Brent Moore '22
It is safe to say that TikTok has taken the world by storm. With its 2.5 billion global downloads from 2016 to November of 2020, it was the past year's most downloaded app. To those who question its appeal, TikTok, and its content, may seem childish, absurd, and cringeworthy. Some parents dislike the app because of the sheer number of hours their children spend on it. To parents like mine, TikTok is true to its name: a time-wasting app where, according to my mom, influencers like “James Savage (James Charles), “The Amelio Twins (Charlie and Dixie D’Amelio), “The jock who is dating the Amelio twins” (Noah Beck? Chase Hudson? Who knows), “All the Paul's” (Logan and Jake Paul), and “Tana Mongo” (Tana Mongeau) sit around and do nothing. Other parents may be worried about the potential security threats of the app, as Former President Trump attempted to ban TikTok on the basis that the Chinese government could potentially access user data, censor political topics, and spread misinformation.
Yet, to the members of Gen-Z, 6 to 24-year-olds (let’s hope that 6-year-olds are not on the app), TikTok is changing how comedy is produced and viewed in a time when humor is much needed. The 30 to 60-second video format is much like its predecessor, Vine, which had a 6-second format for content. Despite the wide array of apps where comedy is also readily available, TikTok is currently the most popular platform to produce and view comedy. In an extremely digital world, comedy in video format like a TikTok video has even helped traditional comedians. It was not until stand-up comedian Carmen Lynch posted a humorous exchange with her boyfriend on TikTok that her work began to gain traction. That video reached 1 million views, and since then, she has amassed hundreds of new followers seeking her content. Comedic output through video platforms like TikTok is a way for Lynch to build an audience, hoping that the popularity she receives online translates to higher ticket sales when live shows return.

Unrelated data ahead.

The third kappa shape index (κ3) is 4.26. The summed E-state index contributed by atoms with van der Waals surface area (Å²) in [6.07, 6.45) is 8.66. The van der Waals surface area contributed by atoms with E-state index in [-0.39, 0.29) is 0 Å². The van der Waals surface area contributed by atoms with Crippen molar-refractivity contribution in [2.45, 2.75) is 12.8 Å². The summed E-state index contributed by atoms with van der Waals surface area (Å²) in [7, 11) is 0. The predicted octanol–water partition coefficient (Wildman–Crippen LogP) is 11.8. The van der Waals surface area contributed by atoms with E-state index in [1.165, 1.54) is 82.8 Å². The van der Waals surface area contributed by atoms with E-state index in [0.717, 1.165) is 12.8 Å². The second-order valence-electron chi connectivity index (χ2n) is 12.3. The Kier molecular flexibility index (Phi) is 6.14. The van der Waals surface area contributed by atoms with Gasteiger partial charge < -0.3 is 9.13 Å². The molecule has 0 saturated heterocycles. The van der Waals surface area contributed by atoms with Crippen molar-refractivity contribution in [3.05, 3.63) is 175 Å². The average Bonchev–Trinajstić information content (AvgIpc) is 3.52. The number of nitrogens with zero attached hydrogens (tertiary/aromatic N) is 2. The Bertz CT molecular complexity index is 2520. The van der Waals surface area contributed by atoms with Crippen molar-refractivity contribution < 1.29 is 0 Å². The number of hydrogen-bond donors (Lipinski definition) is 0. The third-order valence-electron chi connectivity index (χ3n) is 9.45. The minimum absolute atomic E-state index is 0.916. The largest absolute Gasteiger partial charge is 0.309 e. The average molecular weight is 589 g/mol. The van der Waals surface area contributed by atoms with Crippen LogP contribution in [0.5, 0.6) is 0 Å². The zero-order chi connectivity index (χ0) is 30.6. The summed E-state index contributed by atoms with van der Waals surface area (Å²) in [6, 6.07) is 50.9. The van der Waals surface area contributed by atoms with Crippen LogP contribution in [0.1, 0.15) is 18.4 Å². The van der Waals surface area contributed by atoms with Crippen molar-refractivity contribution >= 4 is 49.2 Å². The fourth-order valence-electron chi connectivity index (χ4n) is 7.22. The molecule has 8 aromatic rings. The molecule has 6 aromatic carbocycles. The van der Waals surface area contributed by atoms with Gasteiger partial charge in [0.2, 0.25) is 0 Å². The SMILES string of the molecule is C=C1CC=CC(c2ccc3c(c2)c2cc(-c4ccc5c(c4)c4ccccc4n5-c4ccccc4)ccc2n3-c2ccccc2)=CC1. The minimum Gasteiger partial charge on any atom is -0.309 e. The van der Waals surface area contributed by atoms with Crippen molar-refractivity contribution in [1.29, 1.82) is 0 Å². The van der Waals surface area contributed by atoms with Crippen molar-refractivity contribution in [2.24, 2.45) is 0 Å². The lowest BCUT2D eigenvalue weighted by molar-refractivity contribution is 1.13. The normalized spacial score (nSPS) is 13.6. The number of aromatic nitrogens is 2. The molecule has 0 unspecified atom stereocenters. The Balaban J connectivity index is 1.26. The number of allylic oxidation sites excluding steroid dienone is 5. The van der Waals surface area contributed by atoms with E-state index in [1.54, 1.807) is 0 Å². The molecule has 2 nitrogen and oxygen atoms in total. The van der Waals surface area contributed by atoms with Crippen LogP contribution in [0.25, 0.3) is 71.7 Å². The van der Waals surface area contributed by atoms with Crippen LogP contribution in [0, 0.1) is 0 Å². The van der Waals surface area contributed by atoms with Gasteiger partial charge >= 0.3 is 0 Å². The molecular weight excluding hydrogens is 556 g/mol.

The pandemic has undoubtedly increased the need for lighthearted comedy as a means of distraction from the hardships of the past 10 months; TikTok has proven to be just the place for this. The humor found on TikTok is undoubtedly absurd and cringeworthy at times. Still, this lighthearted content that can be consumed endlessly with just the swipe of a finger supplies relief and a distraction to creators and viewers alike. Proven by Lynch’s example, TikTok also provides the perfect platform for creators and regular teenagers to pursue comedy, as it promotes the idea that becoming a comedian, even from home, is an attainable goal.
Who is to say if TikTok’s massive popularity will keep growing or if it will eventually face the same demise that Vine did. Will another app follow in TikTok’s footsteps and again alter how comedy is viewed and produced? Putting aside speculation, one thing is for sure: TikTok and its content are not going anywhere anytime soon.